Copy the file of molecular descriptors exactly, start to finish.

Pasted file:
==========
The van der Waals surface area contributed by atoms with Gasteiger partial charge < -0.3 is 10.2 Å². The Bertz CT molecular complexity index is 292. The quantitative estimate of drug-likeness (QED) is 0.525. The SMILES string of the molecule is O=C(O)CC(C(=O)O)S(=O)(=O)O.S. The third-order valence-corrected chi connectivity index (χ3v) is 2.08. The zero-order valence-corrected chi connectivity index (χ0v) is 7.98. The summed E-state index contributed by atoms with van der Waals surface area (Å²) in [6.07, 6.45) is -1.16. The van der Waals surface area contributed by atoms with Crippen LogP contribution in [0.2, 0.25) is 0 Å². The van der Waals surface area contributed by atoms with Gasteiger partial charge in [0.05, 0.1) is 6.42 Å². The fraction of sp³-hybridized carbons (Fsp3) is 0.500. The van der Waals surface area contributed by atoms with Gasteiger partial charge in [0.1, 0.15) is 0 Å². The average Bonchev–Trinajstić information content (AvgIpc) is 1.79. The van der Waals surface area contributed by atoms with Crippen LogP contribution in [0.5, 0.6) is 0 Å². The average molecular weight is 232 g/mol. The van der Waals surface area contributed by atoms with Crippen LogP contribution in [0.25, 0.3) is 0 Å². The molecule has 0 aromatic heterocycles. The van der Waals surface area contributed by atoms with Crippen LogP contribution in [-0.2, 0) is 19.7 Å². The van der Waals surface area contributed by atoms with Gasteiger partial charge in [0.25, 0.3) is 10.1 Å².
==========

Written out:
The van der Waals surface area contributed by atoms with Gasteiger partial charge < -0.3 is 10.2 Å². The Bertz CT molecular complexity index is 292. The quantitative estimate of drug-likeness (QED) is 0.525. The SMILES string of the molecule is O=C(O)CC(C(=O)O)S(=O)(=O)O.S. The third-order valence-corrected chi connectivity index (χ3v) is 2.08. The zero-order valence-corrected chi connectivity index (χ0v) is 7.98. The summed E-state index contributed by atoms with van der Waals surface area (Å²) in [6.07, 6.45) is -1.16. The van der Waals surface area contributed by atoms with Crippen LogP contribution in [0.2, 0.25) is 0 Å². The van der Waals surface area contributed by atoms with Gasteiger partial charge in [0.05, 0.1) is 6.42 Å². The fraction of sp³-hybridized carbons (Fsp3) is 0.500. The van der Waals surface area contributed by atoms with Gasteiger partial charge in [0.1, 0.15) is 0 Å². The average Bonchev–Trinajstić information content (AvgIpc) is 1.79. The van der Waals surface area contributed by atoms with Crippen LogP contribution in [0.5, 0.6) is 0 Å². The average molecular weight is 232 g/mol. The van der Waals surface area contributed by atoms with Crippen LogP contribution in [0.25, 0.3) is 0 Å². The molecule has 0 aromatic heterocycles. The van der Waals surface area contributed by atoms with Crippen LogP contribution in [-0.2, 0) is 19.7 Å². The van der Waals surface area contributed by atoms with Gasteiger partial charge in [0.25, 0.3) is 10.1 Å².